City Attorney's memo affirms that council rules do not 'run afoul' of First Amendment
The City Attorney’s public memo regarding council rules has been released, affirming the privileged advice we have received previously. I hope that rhetoric about lawsuits will now be put aside and we can work together to continue refining our council rules in order to be more effective representatives for the residents of Ann Arbor.
For those interested in this issue, the salient points in the memo are as follows:
A majority of federal courts have concluded that legislative bodies may take certain actions in response to member speech, such as reprimand or censure, so long as the action does not prevent the member from carrying out their elected duties. In fact, many courts have concluded that such legislative actions, as statements of the body, are themselves protected by the First Amendment.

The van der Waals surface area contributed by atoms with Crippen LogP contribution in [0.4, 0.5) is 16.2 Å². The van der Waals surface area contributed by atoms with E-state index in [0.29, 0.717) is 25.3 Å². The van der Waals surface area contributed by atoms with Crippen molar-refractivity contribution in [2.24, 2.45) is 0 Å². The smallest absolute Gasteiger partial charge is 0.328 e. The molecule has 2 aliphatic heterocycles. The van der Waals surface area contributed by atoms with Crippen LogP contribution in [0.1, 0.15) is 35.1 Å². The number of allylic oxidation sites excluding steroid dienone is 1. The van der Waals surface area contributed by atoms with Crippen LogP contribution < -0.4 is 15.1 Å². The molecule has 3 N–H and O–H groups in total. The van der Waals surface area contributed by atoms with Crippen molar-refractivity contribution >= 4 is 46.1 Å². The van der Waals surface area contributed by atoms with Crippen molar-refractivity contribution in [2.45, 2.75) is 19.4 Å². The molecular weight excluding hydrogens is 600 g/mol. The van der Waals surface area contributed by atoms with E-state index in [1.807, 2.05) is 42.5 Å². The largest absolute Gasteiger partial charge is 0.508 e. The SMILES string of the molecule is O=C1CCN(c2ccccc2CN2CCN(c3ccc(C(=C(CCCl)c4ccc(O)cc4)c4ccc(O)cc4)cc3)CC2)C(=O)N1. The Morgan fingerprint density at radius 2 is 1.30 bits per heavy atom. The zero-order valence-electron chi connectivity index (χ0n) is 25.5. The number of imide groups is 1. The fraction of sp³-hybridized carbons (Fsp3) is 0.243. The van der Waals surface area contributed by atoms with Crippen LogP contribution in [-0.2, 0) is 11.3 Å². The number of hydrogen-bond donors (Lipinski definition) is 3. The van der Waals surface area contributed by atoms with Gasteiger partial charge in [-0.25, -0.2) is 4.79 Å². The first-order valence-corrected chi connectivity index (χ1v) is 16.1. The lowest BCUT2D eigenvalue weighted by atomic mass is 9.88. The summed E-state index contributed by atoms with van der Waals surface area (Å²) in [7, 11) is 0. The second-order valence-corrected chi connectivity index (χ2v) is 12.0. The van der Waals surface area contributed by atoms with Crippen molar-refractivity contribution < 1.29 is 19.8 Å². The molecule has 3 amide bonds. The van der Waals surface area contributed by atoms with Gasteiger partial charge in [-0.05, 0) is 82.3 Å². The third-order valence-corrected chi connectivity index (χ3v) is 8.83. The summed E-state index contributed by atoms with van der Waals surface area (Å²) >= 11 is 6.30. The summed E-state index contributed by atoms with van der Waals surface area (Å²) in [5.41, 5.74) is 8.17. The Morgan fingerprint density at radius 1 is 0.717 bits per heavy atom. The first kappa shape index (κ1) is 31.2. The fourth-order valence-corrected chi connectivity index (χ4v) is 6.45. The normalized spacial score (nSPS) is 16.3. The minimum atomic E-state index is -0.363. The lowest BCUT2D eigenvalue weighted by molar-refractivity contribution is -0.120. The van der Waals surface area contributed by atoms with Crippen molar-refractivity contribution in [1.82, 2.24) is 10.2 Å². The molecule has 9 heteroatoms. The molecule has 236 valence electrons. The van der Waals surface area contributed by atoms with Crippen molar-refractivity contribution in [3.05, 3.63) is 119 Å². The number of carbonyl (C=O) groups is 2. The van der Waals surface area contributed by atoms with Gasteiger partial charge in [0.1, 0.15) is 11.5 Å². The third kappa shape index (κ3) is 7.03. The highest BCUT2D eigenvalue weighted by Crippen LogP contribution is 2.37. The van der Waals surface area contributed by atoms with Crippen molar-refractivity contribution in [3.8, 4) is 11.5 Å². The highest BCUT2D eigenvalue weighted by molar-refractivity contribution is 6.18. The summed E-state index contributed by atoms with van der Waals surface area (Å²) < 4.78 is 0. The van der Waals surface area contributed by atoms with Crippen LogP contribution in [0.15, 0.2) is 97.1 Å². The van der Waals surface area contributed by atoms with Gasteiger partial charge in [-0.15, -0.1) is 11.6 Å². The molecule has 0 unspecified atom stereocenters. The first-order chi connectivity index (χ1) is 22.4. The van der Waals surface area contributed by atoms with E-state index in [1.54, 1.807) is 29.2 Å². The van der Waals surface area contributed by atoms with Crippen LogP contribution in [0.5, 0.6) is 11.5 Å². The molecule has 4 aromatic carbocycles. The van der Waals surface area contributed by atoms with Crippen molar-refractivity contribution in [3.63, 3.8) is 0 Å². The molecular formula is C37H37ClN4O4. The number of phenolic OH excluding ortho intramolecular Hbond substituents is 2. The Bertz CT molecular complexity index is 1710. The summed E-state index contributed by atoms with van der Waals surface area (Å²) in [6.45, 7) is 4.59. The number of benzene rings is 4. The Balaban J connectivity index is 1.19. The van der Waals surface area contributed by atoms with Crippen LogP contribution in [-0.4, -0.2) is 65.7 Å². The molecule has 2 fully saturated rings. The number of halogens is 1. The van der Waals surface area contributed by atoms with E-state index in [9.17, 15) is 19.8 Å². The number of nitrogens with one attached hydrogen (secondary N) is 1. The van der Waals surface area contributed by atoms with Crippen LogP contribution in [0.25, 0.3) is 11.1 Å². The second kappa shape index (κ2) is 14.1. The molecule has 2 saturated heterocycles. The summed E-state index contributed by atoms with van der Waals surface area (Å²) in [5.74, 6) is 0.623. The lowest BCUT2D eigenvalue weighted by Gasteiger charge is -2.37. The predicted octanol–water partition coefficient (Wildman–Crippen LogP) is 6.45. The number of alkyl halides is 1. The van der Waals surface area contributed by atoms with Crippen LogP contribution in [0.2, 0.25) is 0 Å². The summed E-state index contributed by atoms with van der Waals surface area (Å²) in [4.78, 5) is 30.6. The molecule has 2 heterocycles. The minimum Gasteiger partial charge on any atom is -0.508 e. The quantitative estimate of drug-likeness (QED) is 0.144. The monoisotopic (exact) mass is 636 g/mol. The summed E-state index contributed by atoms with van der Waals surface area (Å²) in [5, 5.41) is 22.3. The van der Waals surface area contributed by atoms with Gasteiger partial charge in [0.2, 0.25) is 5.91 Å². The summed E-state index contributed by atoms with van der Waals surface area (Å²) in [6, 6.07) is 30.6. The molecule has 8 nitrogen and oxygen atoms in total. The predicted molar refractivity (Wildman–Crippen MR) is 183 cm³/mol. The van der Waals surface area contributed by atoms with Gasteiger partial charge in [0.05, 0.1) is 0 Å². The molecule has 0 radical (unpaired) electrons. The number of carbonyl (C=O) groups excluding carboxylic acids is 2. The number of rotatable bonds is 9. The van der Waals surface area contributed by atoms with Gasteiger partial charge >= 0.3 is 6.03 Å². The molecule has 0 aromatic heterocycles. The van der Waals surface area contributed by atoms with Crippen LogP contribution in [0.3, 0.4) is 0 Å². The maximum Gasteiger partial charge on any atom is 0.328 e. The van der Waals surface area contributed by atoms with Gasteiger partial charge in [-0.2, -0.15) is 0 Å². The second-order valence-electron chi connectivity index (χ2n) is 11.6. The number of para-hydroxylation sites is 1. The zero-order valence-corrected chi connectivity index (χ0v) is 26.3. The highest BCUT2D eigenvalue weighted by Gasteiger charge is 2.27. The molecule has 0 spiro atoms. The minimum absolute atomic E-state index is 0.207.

An action that occurs after the speech is expressed, such as a reprimand or censure, is not a prior restraint.
The “chilling effect” argument doesn’t apply because most of the cases concerning reprimand hold that reprimand is not a punishment, does not prevent a council member from performing their official duties, and therefore does not deter an elected official of ordinary firmness from exercising constitutional speech.